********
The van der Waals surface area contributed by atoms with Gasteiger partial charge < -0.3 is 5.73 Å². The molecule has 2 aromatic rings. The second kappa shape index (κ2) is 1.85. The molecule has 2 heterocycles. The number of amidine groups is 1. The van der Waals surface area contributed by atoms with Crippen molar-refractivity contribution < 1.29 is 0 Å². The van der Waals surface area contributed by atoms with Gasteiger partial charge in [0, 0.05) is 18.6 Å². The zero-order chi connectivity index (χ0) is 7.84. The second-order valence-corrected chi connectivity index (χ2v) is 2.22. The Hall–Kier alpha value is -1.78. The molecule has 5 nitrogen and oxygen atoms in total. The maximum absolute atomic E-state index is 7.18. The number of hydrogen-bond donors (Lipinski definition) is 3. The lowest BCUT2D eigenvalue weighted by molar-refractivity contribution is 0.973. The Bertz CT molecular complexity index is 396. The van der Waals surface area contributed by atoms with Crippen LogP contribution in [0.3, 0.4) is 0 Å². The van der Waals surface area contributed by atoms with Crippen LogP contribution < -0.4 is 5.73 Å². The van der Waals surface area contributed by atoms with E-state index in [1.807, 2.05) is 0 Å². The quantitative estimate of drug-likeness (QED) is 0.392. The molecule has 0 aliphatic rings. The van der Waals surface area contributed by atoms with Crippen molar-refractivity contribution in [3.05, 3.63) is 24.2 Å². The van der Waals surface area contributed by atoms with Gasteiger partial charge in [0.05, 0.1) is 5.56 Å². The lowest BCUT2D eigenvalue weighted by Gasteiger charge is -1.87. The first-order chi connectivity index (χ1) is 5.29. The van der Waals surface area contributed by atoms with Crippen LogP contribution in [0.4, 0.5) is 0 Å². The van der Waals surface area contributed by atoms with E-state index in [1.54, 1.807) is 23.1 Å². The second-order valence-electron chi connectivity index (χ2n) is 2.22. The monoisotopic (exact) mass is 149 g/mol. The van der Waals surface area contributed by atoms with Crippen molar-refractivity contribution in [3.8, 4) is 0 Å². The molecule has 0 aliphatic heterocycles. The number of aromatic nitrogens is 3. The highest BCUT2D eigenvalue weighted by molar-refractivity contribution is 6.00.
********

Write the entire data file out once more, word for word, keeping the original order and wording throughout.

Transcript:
The van der Waals surface area contributed by atoms with Gasteiger partial charge < -0.3 is 5.73 Å². The molecule has 2 aromatic rings. The second kappa shape index (κ2) is 1.85. The molecule has 2 heterocycles. The number of amidine groups is 1. The van der Waals surface area contributed by atoms with Crippen molar-refractivity contribution < 1.29 is 0 Å². The van der Waals surface area contributed by atoms with Gasteiger partial charge in [0, 0.05) is 18.6 Å². The zero-order chi connectivity index (χ0) is 7.84. The second-order valence-corrected chi connectivity index (χ2v) is 2.22. The Hall–Kier alpha value is -1.78. The molecule has 5 nitrogen and oxygen atoms in total. The maximum absolute atomic E-state index is 7.18. The number of hydrogen-bond donors (Lipinski definition) is 3. The lowest BCUT2D eigenvalue weighted by molar-refractivity contribution is 0.973. The Bertz CT molecular complexity index is 396. The van der Waals surface area contributed by atoms with Crippen LogP contribution in [0.3, 0.4) is 0 Å². The van der Waals surface area contributed by atoms with Crippen LogP contribution < -0.4 is 5.73 Å². The van der Waals surface area contributed by atoms with E-state index in [1.807, 2.05) is 0 Å². The quantitative estimate of drug-likeness (QED) is 0.392. The molecule has 0 aliphatic rings. The van der Waals surface area contributed by atoms with Crippen molar-refractivity contribution in [3.05, 3.63) is 24.2 Å². The van der Waals surface area contributed by atoms with Gasteiger partial charge in [0.05, 0.1) is 5.56 Å². The lowest BCUT2D eigenvalue weighted by Gasteiger charge is -1.87. The first-order chi connectivity index (χ1) is 5.29. The van der Waals surface area contributed by atoms with Crippen LogP contribution in [0.4, 0.5) is 0 Å². The van der Waals surface area contributed by atoms with E-state index in [1.54, 1.807) is 23.1 Å². The second-order valence-electron chi connectivity index (χ2n) is 2.22. The monoisotopic (exact) mass is 149 g/mol. The van der Waals surface area contributed by atoms with Crippen molar-refractivity contribution in [3.8, 4) is 0 Å². The molecule has 0 aliphatic heterocycles. The number of aromatic nitrogens is 3. The highest BCUT2D eigenvalue weighted by molar-refractivity contribution is 6.00.